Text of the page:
A variation on bakery pan challah, aka section challah. (Photo: Darren Coleman)
Six-braid Hungarian pan barches, right from the oven, in a Brooklyn bakery. Note the dough boxes.
Black rye bread: Once common in America's Jewish bakeries, now all but extinct. (Photo: Allan Whitaker)
The rye triumvirate: raisin pumpernickel, deli rye and marble rye, which recalls the custom
of putting a layer of lighter-colored dough on black bread so it wouldn't look so "rustic.". (Photo: Sylvia Ginsberg)
No Sunday was complete without chewy, dense New York water bagels
In New York, a "seeded roll," in Boston a "bulkie," everywhere else, a Kaiser roll. (Photo: Sylvia Ginsberg)
The Italians have their focaccia, the Jews their onion and poppyseed pletsl.
Poppy horns, salt sticks' milder, gentler sibling. (Photo: Patricia Nelson)
A victim of the Holocaust in Poland, bialys never caught on outside of New York.
Blitz puff pastry turnovers and open pockets ready to be filled with jam. Note the light, golden crust.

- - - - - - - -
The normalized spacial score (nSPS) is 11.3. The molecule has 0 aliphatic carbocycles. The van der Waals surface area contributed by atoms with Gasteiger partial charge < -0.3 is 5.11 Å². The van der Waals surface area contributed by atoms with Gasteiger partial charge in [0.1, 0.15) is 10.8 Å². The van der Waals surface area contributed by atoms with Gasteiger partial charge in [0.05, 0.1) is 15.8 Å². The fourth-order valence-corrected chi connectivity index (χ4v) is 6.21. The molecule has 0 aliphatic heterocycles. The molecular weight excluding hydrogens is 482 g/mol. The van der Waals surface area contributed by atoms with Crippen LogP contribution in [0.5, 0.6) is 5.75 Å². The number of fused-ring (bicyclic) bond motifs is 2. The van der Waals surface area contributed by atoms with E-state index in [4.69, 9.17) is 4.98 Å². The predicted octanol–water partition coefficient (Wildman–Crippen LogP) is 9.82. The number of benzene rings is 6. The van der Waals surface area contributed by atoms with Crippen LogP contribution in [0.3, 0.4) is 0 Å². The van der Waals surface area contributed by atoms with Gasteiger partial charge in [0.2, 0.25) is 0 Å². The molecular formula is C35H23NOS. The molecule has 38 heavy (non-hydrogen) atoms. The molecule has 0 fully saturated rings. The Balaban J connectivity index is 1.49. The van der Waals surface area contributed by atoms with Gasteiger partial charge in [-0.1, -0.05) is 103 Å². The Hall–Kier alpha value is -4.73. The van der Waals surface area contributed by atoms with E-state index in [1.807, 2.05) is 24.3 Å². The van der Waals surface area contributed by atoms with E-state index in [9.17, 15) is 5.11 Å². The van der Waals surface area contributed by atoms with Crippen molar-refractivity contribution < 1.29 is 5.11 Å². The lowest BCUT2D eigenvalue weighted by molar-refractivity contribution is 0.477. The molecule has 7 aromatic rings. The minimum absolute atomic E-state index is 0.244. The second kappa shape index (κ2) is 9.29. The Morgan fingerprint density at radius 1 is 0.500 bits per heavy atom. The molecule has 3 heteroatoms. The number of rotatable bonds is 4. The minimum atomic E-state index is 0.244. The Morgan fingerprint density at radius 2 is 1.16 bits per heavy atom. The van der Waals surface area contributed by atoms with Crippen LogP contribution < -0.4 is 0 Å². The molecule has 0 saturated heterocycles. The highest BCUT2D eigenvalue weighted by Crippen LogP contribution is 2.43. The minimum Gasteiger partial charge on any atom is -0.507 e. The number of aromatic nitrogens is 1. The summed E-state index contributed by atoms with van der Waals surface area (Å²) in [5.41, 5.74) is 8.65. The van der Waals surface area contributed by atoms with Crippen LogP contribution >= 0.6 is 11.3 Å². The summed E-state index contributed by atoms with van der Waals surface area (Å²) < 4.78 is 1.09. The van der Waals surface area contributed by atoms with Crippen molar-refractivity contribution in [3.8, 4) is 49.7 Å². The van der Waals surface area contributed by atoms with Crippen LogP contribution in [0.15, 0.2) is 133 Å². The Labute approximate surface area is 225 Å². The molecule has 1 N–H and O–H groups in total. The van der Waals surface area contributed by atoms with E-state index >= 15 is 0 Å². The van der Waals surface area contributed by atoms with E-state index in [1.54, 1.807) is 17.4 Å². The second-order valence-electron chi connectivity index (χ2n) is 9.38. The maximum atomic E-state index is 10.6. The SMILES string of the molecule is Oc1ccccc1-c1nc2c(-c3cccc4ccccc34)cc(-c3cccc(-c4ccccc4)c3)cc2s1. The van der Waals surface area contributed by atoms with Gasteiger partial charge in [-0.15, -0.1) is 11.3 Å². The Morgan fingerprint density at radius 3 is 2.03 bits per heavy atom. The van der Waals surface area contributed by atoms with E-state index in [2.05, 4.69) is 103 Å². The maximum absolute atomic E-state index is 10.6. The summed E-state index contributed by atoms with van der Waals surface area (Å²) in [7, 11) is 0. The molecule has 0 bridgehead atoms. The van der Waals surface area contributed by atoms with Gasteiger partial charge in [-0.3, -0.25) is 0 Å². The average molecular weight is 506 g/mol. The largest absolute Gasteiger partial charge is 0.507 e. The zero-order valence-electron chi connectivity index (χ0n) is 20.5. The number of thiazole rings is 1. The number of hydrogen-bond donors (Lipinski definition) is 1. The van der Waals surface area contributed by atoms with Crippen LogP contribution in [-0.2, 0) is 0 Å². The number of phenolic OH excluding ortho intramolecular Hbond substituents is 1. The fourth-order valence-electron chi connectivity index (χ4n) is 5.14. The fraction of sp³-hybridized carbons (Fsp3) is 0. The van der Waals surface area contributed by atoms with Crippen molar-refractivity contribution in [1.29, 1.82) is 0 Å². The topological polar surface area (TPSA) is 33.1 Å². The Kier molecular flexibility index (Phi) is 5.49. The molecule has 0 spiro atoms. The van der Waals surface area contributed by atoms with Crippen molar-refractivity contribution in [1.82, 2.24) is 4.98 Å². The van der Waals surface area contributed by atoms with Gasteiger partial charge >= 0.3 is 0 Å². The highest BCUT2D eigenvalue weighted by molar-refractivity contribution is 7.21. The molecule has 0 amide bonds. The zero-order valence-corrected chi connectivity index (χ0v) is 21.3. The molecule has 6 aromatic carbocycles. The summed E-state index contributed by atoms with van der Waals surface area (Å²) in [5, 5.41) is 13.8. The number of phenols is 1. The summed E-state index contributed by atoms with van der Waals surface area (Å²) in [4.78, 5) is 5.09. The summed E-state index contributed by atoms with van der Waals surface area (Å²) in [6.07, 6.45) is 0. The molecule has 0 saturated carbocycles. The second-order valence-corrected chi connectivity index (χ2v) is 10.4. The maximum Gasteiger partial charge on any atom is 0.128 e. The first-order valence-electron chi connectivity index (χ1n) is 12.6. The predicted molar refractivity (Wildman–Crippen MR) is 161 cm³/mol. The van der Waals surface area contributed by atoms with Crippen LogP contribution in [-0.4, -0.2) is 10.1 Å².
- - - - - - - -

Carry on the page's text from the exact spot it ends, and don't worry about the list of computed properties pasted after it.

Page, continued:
Rich, sweet and crunchy, elephant ears are pure pleasure. (Photo: Sarah Riechers-Krippner)
Almond rolls, a Sunday treat, perfect with coffee or tea. (Photo: Patricia Nelson)
Friday night Shabbes dinner often ended with tea and apple cake. (Photo: David Snyder)
Sweet, crunchy, rich, French cookies just melt in your mouth. (Photo: Sylvia Ginsberg)
You could buy jelly roll whole, half or by the slice.
Nothing is more emblematic of New York's Jewish bakeries than cheese cake, and if
it happens to have strawberries on top, so much the better. (Photo: Allan Whitaker)
The heavy perfume of baking pastries and a case full of cookies was almost impossible to resist.
Also called Florentines, these rich, sweet lace cookies were always the first to go at any dessert table.
Sweet, sticky, crunchy, tayglech were a Rosh Hashanah specialty that symbolized
the wish for "a zissen yor" (a sweet year.) (Photo: Allan Whitaker)
Rich, sweet sandwich cookies with apricot jam and chocolate - what could be bad? (Photo: Kendra Wise)
Technically not a cookie but a "drop cake," black and white cookies were every Jewish kid's
delight. (Photo: Sylvia Ginsberg)